Blog posts are the personal views of Letty Hardi and not official statements or records on behalf of the Falls Church City Council
Our work session this week was dedicated to the year end financial report of the city. We are now in the longest expansion period ever, so most experts believe we are due for a recession. As such, I think local metrics are good leading indicators of the broader economy and all the more important to pay attention locally. Overall good news, but read on for my take…
Tomorrow, come join me for a cup of coffee or breakfast at The Happy Tart at 9 am at my office hours. I’d love to hear from you about the high school project, the two proposals we’ve received for the 10 acre development, new businesses coming soon, and of course parking. Across the street, you can also check out the city’s inaugural PARK(ing) Day event. And on Sunday is the continuation of our regular Sunday Series town halls about the GMHS campus and economic development projects – 2 pm at the GMHS Cafeteria.
PS An annual family favorite is Farm Day on October 6. Rec and Parks is in need of scarecrow clothing for Farm Day, so if you have old clothes, drop ’em off at the Community Center. (Tip: the Hardi scarecrows have conveniently used our outgrown kid clothes and dress up box items. See ninja baby scarecrow below.)
What Happened This Week:
Our CFO presented the unaudited, year end financial report for FY18. In general, it’s a good news story – with a nearly $87M annual budget, we ended the fiscal year with a surplus of $760K that staff is recommending to be put in reserves given the capital projects already underway and about to begin, and unanticipated costs that could arise. A few specific call outs:
- While real estate property taxes are our largest source of revenue (61%), we usually don’t see much variance between budget and actuals because of the timing of the real estate assessment and budget process. (Note that these FY18 numbers don’t include the larger than usual prepayment of property taxes we saw at the end of 2017, made by those trying to claim larger deductions ahead of the federal tax changes.)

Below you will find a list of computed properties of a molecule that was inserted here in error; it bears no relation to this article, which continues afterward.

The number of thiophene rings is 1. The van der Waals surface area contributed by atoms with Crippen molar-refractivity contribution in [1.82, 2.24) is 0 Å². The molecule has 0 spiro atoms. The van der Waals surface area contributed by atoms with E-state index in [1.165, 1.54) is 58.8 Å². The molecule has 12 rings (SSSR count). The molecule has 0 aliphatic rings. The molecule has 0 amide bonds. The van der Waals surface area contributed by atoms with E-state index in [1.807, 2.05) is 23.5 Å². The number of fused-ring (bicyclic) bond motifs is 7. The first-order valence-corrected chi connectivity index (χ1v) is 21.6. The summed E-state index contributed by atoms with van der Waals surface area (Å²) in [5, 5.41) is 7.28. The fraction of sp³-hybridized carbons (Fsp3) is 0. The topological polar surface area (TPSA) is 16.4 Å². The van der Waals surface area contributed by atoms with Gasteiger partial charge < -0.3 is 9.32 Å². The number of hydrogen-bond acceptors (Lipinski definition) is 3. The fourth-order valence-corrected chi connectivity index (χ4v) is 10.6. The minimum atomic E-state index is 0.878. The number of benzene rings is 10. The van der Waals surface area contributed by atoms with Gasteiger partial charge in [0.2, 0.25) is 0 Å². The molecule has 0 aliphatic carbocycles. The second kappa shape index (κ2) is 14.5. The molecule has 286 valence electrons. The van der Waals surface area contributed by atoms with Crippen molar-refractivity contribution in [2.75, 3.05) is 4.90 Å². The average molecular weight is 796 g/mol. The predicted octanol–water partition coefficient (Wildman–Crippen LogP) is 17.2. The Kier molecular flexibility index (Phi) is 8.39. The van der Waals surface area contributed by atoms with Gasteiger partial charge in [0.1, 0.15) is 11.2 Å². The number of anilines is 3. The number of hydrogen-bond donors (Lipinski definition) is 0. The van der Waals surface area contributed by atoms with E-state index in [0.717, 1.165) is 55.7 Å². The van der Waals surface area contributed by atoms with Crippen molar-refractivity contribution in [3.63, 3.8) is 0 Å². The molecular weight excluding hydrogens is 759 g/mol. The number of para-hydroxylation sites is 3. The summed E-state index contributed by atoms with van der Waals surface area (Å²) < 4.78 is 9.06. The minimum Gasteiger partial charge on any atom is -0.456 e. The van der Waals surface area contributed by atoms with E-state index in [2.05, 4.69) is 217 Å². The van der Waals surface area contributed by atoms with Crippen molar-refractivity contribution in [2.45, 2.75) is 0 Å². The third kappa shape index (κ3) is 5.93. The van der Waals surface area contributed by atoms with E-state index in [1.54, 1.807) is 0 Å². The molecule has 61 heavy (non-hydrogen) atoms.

- Local taxes came in 3.5% higher than budget (and healthy growth over last year). Local taxes include personal property, sales, meals, and BPOL (BPOL = business, professional, and occupational licenses).
- Sales and meals taxes, which are generally good indicators of the health of economic activity in the city, were up 2.2% and 5.7% from FY17, respectively.
- More details on the FY18 data and the expenditure side of the budget in the presentation and report. Also note updated 3, 5, 7, and 10 year averages. 10 year averages offer a good reality check – it’s important to understand how the last recession impacted our local budget and how a future recession could dampen these growth numbers.
- Letty’s thoughts: A common question we get is how new retail and restaurants are doing and if they are cannibalizing existing businesses. Given the sales and meals tax growth from FY17, we believe the new businesses are helping “grow the pie”, ie bringing in new revenue. I believe an important trend to watch is BPOL and permit revenue. Permit revenues were down as expected due to the Founders Row delay since 2016. However, it would be prudent for us to keep an eye on BPOL which did grow from FY17, but at a more modest 1.3%. While consumers are still feeling good about the economy, businesses may be more cautious about the outlook ahead.
What’s Coming Up:
- TODAY, September 21 – Letty’s Office Hours (9 am, The Happy Tart)
- TODAY, September 21 – PARK(ing) Day
- Sunday, September 23 – Sunday Series Town Hall (2 pm, GMHS Cafeteria)
- Monday, September 24 – Joint City Council & School Board Dinner (7 pm)
- Friday, September 28 – Campus Coordination Committee (730 am, School Board Offices)
- Wednesday, October 3 – City Council Work Session (730 pm, Community Center)
- Tuesday, October 9 – City Council Meeting (730 pm, Community Center)